The Losing Battle

I haven't watched a lick of March Madness.  But I have watched some highlight reels from years past.  It's gripping drama: upsets, buzzer beaters, pandemonium. 

A lot of attention is devoted to the euphoria of hitting the game-winner, of advancing, of winning it all.  But there's also the agony of defeat: having a chance to win it and missing the shot, committing a costly turnover at an inopportune time, realizing your season (and, for most players, their playing career) is over in an instant.  The hurt of losing is more crushing than the high of winning, if that makes sense.

March Madness is kind of like life.  Sixty-three of the 64 teams in the tournament will end the tournament with a loss.  More than half of all shots taken will not go into the rim.  The vast majority of graduating seniors will see their playing days come to an end as soon as their last game's buzzer hits zero.  It's a cruel thing, that there's so much failure and so final an end to the magic of being on a winning team.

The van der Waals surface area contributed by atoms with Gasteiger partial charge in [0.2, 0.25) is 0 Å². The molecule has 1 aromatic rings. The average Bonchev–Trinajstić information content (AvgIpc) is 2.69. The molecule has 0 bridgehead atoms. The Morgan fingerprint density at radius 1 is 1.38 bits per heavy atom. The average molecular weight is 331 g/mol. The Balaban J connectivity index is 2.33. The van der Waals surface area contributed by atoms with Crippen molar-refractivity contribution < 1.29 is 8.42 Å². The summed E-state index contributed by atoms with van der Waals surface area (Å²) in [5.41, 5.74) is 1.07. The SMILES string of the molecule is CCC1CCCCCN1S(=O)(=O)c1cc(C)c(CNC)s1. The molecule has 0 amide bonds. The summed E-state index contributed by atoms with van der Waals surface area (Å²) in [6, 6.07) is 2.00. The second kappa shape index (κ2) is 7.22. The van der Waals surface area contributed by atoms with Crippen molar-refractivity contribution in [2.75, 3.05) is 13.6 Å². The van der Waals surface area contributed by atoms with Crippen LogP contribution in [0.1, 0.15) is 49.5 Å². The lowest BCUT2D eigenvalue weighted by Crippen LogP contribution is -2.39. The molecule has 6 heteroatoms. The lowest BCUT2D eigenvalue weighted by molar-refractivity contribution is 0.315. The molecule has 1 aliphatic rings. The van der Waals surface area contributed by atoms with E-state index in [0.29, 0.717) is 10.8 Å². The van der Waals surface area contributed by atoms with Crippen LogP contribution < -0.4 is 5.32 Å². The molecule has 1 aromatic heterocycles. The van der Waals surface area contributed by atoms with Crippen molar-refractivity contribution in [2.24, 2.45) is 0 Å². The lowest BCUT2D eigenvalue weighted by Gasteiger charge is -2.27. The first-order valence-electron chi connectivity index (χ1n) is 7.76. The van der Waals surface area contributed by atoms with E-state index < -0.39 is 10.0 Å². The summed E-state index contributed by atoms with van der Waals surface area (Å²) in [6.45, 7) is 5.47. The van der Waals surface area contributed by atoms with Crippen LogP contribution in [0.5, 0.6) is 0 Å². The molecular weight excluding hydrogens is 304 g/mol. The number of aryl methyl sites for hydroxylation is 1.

But that's life.  We can be seduced, in this country and by the media we consume, to think that everything is winning and that the good times last forever.  But losing is part of life, too, and so are endings.  Wise is the person who is able to understand this.  My heart goes out to all the players who will be given this lesson very painfully this month, and hopefully they take that life lesson to heart.
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